» Meet Brawndo, the baby squirrel. Don’t Eat Off The Sidewalk!

Meet Brawndo, the baby squirrel.

Annoying, but obligatory:  please check out the raffle, pass it along, etc.

Sunday, I had the best of intentions to do laundry, clean up, basically pretend to be an adult.  I go through cycles that can basically be summed up with this Hyperbole and a Half story, so when I feel the motivation upon me, I seize the hell out of it so I can enjoy a stockpile of clean underwear and a made bed.

First, my friend Felicia posted that her dog was missing after the fire department broke down their door while they were out (a fallen power line caught a small portion of their roof on fire).  Demonstrating the amazing power of the internet, a ton of people who lived in the neighborhood replied that they would go out and look for her.  Frank and I drove up and down the streets and allies for a long time.  We didn’t find her, but eventually Sugarbear showed up at their back door on her own and all was well.  But I still think it’s awesome that so many people immediately went looking for her.

Just before sunset, Frank heard an awful sound of something crying/screaming through the window.  There was a baby squirrel in the driveway across the street.  Now, I know you are not supposed to touch baby animals.  I KNOW.  But it was getting dark, the temperature had dropped 30 degrees in the past day, and we have a very healthy population of outdoor and stray cats.  I did not like those chances.  So we brought the baby inside and I immediately set about googling on how not to kill a baby squirrel and calling wildlife rehabilitation facilities.  I first called our emergency vet clinic to see if they could help, they told me that they can only euthanize wild animals, and there are no facilities in my city.  It took me awhile to get someone on the phone since it was Sunday evening, but eventually I talked to a lady (Gail) about an hour away who gave me some more numbers and said if I couldn’t get a hold of anyone, she would meet us and take him.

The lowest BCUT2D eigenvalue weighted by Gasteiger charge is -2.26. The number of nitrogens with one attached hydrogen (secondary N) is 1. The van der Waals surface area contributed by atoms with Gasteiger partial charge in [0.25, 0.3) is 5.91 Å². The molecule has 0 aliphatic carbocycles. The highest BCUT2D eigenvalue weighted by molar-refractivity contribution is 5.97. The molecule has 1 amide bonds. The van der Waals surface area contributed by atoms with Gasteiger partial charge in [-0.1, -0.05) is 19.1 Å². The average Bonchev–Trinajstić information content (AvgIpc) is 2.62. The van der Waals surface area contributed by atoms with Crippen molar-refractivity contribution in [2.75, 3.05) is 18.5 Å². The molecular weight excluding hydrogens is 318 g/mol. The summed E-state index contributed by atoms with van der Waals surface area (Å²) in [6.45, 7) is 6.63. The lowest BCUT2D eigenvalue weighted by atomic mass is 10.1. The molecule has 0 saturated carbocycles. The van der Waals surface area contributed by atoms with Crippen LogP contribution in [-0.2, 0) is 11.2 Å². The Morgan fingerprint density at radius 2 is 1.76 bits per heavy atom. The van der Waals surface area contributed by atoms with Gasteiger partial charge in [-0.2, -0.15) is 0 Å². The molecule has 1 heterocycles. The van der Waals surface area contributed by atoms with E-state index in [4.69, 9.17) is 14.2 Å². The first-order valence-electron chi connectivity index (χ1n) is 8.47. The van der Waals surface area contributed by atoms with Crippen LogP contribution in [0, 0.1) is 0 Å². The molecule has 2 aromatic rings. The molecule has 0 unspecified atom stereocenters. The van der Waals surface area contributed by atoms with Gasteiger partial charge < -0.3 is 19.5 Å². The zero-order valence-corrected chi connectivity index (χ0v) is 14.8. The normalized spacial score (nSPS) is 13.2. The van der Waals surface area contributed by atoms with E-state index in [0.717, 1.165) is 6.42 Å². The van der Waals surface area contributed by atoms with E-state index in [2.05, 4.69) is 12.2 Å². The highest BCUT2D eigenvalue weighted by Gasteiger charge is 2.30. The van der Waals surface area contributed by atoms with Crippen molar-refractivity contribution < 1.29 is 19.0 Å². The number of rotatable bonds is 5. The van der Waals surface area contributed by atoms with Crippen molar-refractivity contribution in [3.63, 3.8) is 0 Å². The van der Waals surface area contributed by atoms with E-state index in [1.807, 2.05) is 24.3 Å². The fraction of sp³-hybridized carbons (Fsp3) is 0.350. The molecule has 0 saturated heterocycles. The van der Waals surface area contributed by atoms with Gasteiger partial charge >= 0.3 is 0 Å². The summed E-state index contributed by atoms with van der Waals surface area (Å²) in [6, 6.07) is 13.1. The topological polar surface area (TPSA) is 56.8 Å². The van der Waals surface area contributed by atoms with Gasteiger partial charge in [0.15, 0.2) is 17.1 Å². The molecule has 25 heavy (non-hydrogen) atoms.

Brian and I found this page very helpful, and combined with what Gail told us, we put him in a large plastic container with some shirts on top of my heating pad set on low, and got him a jug of pedilyte and a baby syringe to feed him with.  As for the other animals, Gozer spent his entire evening trying to run past us every time we opened the door because he knew we had something in there that he wanted.  Chester looked vaguely worried that we had brought home a new baby, and Fatty tried to sniff him during a feeding, but other than that, didn’t care.  The cats were  trapped in the basement with their food and litter while we slept for a few hours.

Taking care of a baby squirrel is hard work, mostly because we had to give him pedialyte every few hours.  I also had to rub his teeny butt and genitals (definitely a boy) with a wet q-tip to encourage him to go to the bathroom.  Other than that, little Brawndo was a champ, he figured out the syringe quickly and as soon as we woke him up to feed he would start trying to suck on our fingers.  He couldn’t jam the tip in his mouth far enough, so I had to keep pulling it back so he didn’t choke on it, which meant he kept crawling out of Brian’s hands and had to be repositioned.